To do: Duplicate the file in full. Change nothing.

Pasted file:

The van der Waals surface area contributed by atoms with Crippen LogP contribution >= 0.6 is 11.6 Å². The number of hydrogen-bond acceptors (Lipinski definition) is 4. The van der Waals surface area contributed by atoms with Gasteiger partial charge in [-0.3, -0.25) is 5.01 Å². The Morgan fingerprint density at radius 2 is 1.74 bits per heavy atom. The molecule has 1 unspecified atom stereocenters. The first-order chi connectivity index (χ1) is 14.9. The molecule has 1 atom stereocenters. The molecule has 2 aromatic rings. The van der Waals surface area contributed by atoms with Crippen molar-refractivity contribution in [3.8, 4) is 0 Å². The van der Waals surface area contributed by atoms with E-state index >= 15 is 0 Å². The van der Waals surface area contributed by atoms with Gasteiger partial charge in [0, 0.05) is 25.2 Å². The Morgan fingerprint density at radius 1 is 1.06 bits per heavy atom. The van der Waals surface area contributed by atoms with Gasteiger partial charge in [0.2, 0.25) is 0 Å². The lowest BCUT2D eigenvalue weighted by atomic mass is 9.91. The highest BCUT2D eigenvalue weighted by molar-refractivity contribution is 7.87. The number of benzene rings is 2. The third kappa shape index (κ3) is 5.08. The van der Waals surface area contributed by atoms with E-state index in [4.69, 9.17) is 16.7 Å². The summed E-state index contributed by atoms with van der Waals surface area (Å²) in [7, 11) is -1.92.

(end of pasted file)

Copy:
The van der Waals surface area contributed by atoms with Crippen LogP contribution >= 0.6 is 11.6 Å². The number of hydrogen-bond acceptors (Lipinski definition) is 4. The van der Waals surface area contributed by atoms with Gasteiger partial charge in [-0.3, -0.25) is 5.01 Å². The Morgan fingerprint density at radius 2 is 1.74 bits per heavy atom. The molecule has 1 unspecified atom stereocenters. The first-order chi connectivity index (χ1) is 14.9. The molecule has 1 atom stereocenters. The molecule has 2 aromatic rings. The van der Waals surface area contributed by atoms with Crippen molar-refractivity contribution in [3.8, 4) is 0 Å². The van der Waals surface area contributed by atoms with E-state index >= 15 is 0 Å². The van der Waals surface area contributed by atoms with Gasteiger partial charge in [0, 0.05) is 25.2 Å². The Morgan fingerprint density at radius 1 is 1.06 bits per heavy atom. The van der Waals surface area contributed by atoms with Gasteiger partial charge in [0.2, 0.25) is 0 Å². The lowest BCUT2D eigenvalue weighted by atomic mass is 9.91. The highest BCUT2D eigenvalue weighted by molar-refractivity contribution is 7.87. The number of benzene rings is 2. The third kappa shape index (κ3) is 5.08. The van der Waals surface area contributed by atoms with E-state index in [4.69, 9.17) is 16.7 Å². The summed E-state index contributed by atoms with van der Waals surface area (Å²) in [7, 11) is -1.92.